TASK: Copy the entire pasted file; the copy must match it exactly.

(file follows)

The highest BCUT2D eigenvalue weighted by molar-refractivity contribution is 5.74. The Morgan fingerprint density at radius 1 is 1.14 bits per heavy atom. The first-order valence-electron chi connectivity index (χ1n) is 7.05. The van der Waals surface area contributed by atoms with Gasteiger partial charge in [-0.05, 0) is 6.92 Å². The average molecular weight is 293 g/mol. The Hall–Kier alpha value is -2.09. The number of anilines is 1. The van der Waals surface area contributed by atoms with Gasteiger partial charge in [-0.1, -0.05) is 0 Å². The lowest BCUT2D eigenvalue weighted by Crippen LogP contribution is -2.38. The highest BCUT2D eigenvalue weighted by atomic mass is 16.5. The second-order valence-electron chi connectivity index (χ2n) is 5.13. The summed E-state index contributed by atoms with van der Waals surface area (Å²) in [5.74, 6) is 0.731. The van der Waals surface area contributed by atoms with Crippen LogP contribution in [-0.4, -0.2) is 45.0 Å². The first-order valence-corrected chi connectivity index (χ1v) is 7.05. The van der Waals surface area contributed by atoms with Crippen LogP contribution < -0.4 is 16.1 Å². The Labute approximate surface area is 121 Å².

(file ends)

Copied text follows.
The highest BCUT2D eigenvalue weighted by molar-refractivity contribution is 5.74. The Morgan fingerprint density at radius 1 is 1.14 bits per heavy atom. The first-order valence-electron chi connectivity index (χ1n) is 7.05. The van der Waals surface area contributed by atoms with Gasteiger partial charge in [-0.05, 0) is 6.92 Å². The average molecular weight is 293 g/mol. The Hall–Kier alpha value is -2.09. The number of anilines is 1. The van der Waals surface area contributed by atoms with Gasteiger partial charge in [-0.1, -0.05) is 0 Å². The lowest BCUT2D eigenvalue weighted by Crippen LogP contribution is -2.38. The highest BCUT2D eigenvalue weighted by atomic mass is 16.5. The second-order valence-electron chi connectivity index (χ2n) is 5.13. The summed E-state index contributed by atoms with van der Waals surface area (Å²) in [5.74, 6) is 0.731. The van der Waals surface area contributed by atoms with Crippen LogP contribution in [-0.4, -0.2) is 45.0 Å². The first-order valence-corrected chi connectivity index (χ1v) is 7.05. The van der Waals surface area contributed by atoms with Crippen LogP contribution < -0.4 is 16.1 Å². The Labute approximate surface area is 121 Å².